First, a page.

State Of Customer Experience Today

The retail customer experience has seen a radical shift in the past 5 years. The values attached to better experiences have started to surpass discount incentives offered. Customers have become more digitally aware of what product they are looking for, more expressive and perceptive about product feedbacks, as well as more appreciative and savvy at getting adept at in-store technology initiatives taken to smoothen their purchasing experience. Such initiatives also automatically associate a level of trust on quality of the product offered. Some of the Orthodox in-store practices have started to take a toll on customer shopping experience. A confused or furious customer staring at length with wrinkled forehead lines is a guiding path of where the need for innovation is more daunting. The most significant concerns baffling a customer is:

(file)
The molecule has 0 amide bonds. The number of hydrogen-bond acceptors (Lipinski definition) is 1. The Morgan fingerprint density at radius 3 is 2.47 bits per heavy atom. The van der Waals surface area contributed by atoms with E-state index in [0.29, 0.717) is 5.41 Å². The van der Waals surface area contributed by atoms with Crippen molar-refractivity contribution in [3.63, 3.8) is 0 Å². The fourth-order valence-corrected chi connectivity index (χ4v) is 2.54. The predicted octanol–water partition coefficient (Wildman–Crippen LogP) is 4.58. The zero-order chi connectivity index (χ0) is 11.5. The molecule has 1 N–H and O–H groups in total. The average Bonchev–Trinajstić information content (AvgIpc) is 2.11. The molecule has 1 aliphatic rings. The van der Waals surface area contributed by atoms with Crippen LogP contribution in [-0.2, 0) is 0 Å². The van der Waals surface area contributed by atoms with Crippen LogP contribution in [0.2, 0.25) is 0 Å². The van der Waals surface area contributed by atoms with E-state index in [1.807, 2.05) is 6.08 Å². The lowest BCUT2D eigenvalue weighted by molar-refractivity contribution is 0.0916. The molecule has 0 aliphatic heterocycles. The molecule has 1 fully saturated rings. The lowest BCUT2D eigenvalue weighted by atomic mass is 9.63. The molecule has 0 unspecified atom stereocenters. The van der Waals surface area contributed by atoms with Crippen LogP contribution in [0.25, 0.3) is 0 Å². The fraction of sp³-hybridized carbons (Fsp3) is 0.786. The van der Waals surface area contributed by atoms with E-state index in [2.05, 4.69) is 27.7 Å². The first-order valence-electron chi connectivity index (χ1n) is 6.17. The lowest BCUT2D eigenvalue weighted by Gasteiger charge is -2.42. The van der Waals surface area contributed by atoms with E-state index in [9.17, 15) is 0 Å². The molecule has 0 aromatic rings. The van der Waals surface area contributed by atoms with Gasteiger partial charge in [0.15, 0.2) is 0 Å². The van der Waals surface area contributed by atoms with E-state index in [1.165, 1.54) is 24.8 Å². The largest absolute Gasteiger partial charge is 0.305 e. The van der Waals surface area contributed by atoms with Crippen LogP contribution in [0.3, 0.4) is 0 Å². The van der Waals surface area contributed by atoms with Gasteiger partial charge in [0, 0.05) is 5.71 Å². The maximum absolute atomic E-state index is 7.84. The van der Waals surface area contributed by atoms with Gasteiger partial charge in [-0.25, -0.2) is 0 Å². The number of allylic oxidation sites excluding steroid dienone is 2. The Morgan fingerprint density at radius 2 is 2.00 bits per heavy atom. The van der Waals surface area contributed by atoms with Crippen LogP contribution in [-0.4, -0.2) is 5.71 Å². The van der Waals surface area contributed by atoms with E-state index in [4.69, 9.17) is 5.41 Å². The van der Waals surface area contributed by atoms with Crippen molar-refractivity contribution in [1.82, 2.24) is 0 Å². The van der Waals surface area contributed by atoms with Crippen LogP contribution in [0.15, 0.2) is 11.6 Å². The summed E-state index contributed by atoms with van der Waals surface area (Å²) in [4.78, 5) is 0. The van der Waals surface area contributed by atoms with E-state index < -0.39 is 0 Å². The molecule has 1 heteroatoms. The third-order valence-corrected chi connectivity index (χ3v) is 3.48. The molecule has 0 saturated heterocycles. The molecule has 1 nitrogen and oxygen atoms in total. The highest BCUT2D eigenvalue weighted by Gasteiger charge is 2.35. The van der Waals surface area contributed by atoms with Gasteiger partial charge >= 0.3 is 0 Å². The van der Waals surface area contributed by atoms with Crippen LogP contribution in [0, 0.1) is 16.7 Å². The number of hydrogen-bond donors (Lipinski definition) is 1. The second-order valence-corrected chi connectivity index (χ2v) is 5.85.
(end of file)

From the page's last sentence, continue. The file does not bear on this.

1. I always end up spending more time in the queue than I do purchasing, Should I be more productive and fire up the app to play Pokémon-go in the meanwhile
  2. Always the same customer registration form, why can’t I register with a click on an app?
  3. Wait, how much loyalty points do I have, in my wallet?
  4. I like to give feedback, but why fill the same form again and again?
  5. Why can’t I search and compare the product in an App or see the review?
  6. I must have burnt a few extra pounds, just trying the several trouser options, where can I find some water?
  7. Holy Christ, I have eight coupons from the newspaper cutlet and ten products in my basket, which gets mapped to what, do I score an ‘A’ grade if I get the combination right?